A Dog's History of America: How Our Best Friend Explored, Conquered, and Settled a Continent (Hardcover)
How Our Best Friend Explored, Conquered, and Settled a Continent
North Point Press, 9780865476318, 400pp.
Publication Date: September 1, 2004
Wherever humans have gone in the New World, dogs have been their companions, from the time people crossed the Bering Land Bridge some twenty thousand years ago.
In this remarkable history of the interaction between humans and dogs, Mark Derr looks at the ways in which we have used canines-as sled dogs and sheepdogs, hounds and Seeing Eye dogs, guard dogs, show dogs, and bomb-sniffing dogs-as he tracks changes in American culture and society. From the Spanish conquest of the Americas to the English colonial period, from the age of revolution to slavery, from World War II to the Vietnam War, Derr weaves a remarkable tapestry of heroism, betrayal, tragedy, kindness, abuse, and unique companionship. The result is an enlightening perspective on American history through the eyes of humanity's best friend.
Praise For A Dog's History of America: How Our Best Friend Explored, Conquered, and Settled a Continent…
"It is difficult to conceive of a more scrupulously researched, anecdotally rich, historically provocative and wide-ranging work about dogs than Mark Derr's latest. Drawing on an impressive array of archival sources, the author of Dog's Best Friend has succeeded in cobbling together a narrative that not only is epic in scope, but chronicles in unsentimental and admirable depth the complex, highly-charged, still-evolving relationship that our nation and its people have shared with our so-called best friend. Fascinating, enlightening, disturbing, and a dog-gone good read to boot." --Bruce Olds, author of Bucking the Tiger, owner of Roisin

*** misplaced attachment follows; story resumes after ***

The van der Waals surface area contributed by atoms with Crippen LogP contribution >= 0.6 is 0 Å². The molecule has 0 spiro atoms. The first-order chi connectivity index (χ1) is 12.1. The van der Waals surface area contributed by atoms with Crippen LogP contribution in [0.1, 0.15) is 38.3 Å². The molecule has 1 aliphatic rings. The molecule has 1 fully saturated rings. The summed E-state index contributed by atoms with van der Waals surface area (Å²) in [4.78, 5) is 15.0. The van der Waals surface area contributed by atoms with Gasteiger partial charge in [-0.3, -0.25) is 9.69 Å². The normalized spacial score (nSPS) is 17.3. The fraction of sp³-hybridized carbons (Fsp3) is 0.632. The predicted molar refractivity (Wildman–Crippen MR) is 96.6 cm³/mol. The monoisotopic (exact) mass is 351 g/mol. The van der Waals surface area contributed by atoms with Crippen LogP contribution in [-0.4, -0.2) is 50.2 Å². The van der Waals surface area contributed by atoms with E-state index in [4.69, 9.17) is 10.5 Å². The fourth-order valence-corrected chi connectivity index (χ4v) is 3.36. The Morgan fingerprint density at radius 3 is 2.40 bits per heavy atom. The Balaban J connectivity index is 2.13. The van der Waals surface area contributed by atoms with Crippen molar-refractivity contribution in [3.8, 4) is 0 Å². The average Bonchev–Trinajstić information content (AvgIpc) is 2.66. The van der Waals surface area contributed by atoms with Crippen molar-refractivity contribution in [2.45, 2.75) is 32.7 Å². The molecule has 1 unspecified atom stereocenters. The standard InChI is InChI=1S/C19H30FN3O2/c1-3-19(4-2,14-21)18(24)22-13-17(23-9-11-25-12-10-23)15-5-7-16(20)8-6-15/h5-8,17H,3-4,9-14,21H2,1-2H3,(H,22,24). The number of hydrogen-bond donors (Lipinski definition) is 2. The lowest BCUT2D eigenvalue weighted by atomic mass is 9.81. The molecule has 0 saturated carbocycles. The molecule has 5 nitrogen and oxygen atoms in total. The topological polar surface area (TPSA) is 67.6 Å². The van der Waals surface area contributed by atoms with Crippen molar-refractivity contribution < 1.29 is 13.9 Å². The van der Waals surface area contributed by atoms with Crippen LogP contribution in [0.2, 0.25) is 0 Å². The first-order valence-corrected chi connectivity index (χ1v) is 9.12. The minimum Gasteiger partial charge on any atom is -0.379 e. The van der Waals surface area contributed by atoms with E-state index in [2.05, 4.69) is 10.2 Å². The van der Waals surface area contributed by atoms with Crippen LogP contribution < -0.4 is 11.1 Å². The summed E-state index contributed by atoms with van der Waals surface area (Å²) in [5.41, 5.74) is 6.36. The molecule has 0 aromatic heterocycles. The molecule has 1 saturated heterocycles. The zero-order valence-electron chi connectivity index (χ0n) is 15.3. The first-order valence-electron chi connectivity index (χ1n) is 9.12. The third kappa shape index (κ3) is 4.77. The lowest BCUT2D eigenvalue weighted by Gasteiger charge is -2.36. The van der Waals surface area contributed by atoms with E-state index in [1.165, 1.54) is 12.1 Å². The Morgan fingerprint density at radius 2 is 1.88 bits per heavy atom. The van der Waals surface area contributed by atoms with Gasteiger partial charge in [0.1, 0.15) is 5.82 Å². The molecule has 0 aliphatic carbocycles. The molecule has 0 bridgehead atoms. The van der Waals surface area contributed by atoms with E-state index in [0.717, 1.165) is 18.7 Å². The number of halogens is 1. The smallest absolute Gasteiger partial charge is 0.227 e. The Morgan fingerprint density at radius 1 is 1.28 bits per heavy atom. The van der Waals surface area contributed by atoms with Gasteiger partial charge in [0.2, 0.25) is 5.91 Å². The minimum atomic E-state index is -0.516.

Praise for Dog's Best Friend:
"Derr writes about the 'culture of the dog' like no one else. He profiles some truly remarkable people-mushers, ranchers, hunters-with a special affinity for getting inside the minds of dogs." --Men's Journal
"Derr delivers much information and just plain common sense." --Jonathan Yardley, The Washington Post